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The increasing relevance of European rural young people in policy agendas: Contributions from community psychology

Simões, Francisco ORCID: https://orcid.org/0000-0002-5290-9086, Fernandes-Jesus, Maria ORCID: https://orcid.org/0000-0002-8868-1968, Marta, Elena ORCID: https://orcid.org/0000-0002-2119-5148, Albanesi, Cinzia ORCID: https://orcid.org/0000-0001-8240-6159 and Carr, Nicholas (2023) The increasing relevance of European rural young people in policy agendas: Contributions from community psychology. Journal of Community and Applied Social Psychology, 33 (1). pp. 3-13.

The increasing relevance of rural European young people in policy agendas clean version - 10.05.22.pdf - Accepted Version

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Our paper aims to provide a short guide on how community psychologists can contribute to the improvement of rural young people's prospects. After briefly introducing the demographic trends of these young people in continental Europe for the past decade, we list the current challenges faced by rural European young generations, as well as the opportunities emerging for them from the twin transition that can inspire the community psychology field. We then contextualize community psychologists' interventions in this domain according to an ecological-systemic standpoint and by embracing a Participatory Action Research (PAR) perspective on research and practice. We further detail the reasons for adopting a PAR approach in research and practice to address rural young people's challenges and opportunities. Finally, we highlight four potential intermediation missions to uphold community psychologists' rural youth development input, based on the adopted theoretical and methodological standpoint. We conclude that our short guide can facilitate community psychology professionals' complete understanding of rural young generations' prospects, in line with the expected increase in the need for rural young people's participation. Our proposal may also have long-term benefits for rural communities by contributing to the redesigning of intergenerational relationships and securing critical mass.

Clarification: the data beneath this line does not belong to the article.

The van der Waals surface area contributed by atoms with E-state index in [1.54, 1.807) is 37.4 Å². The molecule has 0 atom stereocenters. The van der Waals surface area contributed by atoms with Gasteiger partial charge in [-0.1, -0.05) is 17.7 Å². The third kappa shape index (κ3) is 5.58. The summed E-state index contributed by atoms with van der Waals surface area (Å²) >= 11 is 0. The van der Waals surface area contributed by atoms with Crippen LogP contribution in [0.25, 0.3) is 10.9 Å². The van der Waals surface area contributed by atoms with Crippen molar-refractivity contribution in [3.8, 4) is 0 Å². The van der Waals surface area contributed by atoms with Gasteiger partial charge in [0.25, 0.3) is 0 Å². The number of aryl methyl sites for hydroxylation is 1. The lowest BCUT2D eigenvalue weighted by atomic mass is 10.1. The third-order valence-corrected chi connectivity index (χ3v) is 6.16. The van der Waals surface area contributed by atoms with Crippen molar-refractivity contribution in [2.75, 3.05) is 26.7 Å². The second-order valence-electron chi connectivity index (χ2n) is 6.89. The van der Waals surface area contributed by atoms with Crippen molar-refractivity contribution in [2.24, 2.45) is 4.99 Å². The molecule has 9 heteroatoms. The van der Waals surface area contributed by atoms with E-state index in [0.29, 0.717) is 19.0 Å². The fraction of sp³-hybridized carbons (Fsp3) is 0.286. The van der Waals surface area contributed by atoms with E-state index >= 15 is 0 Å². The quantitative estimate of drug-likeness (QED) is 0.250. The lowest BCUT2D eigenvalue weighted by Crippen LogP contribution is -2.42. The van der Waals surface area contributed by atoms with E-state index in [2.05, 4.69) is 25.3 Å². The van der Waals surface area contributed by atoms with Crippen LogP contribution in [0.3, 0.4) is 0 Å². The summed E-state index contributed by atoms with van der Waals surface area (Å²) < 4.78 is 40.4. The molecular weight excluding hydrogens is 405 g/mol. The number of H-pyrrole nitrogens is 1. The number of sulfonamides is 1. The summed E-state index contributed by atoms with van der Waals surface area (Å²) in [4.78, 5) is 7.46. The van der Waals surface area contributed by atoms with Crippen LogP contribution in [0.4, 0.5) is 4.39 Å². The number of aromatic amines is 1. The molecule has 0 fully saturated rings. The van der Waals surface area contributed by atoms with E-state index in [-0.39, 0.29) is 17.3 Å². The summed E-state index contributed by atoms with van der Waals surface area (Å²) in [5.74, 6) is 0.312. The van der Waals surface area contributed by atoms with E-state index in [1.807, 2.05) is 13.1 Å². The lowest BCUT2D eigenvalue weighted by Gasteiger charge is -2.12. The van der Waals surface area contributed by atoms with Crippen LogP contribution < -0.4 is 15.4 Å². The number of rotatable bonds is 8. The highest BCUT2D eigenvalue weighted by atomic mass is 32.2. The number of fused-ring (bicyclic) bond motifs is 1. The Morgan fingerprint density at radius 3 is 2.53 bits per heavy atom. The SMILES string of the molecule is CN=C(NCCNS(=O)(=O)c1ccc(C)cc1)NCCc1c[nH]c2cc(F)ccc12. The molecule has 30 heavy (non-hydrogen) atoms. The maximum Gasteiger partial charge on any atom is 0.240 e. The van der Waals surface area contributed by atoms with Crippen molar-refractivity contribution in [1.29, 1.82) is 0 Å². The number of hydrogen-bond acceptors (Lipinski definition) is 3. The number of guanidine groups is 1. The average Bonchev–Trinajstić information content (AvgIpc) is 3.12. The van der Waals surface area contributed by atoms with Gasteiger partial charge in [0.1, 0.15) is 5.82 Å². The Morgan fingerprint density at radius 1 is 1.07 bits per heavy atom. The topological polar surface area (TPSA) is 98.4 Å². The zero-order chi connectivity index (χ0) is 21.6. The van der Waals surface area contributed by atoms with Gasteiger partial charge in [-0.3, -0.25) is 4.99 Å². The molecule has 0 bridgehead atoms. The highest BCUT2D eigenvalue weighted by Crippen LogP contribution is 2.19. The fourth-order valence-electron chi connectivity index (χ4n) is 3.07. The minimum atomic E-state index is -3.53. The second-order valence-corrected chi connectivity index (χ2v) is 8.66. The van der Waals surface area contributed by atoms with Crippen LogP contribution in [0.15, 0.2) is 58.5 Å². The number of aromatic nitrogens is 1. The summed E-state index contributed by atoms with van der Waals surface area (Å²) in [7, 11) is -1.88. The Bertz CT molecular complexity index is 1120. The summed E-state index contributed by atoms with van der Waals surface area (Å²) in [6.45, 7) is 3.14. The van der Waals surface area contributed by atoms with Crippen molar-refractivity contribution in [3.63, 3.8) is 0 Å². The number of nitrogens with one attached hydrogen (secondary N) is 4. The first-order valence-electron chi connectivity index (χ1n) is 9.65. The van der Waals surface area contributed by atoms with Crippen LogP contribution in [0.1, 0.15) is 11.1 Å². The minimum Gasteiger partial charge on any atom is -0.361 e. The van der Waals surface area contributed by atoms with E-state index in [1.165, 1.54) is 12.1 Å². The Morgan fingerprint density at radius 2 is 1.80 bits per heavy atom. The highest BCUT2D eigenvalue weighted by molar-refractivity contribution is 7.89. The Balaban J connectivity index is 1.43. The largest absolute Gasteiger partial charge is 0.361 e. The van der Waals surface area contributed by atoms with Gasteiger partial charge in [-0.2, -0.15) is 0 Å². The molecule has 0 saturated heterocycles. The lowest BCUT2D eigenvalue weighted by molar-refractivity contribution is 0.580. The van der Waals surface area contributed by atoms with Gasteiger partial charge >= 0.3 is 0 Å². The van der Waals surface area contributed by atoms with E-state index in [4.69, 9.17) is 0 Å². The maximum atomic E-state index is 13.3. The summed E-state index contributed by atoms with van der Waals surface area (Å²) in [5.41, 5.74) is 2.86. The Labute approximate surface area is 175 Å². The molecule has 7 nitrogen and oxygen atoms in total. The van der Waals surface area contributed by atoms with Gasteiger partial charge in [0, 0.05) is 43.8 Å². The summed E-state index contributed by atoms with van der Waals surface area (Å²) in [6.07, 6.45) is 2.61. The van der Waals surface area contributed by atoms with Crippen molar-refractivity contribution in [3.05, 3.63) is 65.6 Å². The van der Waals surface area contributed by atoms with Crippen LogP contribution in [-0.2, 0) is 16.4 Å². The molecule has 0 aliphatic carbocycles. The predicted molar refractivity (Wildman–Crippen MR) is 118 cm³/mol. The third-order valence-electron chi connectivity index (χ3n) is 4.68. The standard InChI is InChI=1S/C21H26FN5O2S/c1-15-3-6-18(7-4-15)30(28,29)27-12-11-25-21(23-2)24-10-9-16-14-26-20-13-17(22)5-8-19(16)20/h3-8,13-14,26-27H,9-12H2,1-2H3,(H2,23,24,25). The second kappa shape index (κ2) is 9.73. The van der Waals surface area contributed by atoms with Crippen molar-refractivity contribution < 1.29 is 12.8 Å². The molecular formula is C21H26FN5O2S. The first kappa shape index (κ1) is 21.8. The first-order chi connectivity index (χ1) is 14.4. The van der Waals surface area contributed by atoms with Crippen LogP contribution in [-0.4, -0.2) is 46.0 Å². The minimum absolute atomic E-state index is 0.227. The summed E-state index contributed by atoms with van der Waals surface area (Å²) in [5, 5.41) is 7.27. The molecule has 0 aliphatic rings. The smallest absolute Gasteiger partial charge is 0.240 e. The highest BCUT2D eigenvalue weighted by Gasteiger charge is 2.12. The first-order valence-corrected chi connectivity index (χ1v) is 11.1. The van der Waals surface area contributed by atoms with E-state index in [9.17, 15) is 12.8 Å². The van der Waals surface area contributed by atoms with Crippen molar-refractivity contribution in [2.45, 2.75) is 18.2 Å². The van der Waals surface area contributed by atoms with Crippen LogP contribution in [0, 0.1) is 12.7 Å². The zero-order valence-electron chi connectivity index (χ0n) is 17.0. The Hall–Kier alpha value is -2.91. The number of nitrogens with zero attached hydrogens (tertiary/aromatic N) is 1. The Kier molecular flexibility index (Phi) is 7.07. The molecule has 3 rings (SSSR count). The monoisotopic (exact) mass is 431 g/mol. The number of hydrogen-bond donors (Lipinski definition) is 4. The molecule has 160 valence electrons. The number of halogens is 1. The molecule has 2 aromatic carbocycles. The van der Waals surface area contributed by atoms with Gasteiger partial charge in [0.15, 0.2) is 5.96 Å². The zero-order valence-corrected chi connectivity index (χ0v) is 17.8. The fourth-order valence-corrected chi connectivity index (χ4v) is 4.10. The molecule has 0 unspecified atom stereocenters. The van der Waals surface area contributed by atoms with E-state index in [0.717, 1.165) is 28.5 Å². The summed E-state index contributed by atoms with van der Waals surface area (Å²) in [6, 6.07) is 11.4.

Item Type: Article
Status: Published
DOI: https://doi.org/10.1002/casp.2640
School/Department: School of Education, Language and Psychology
URI: https://ray.yorksj.ac.uk/id/eprint/6512

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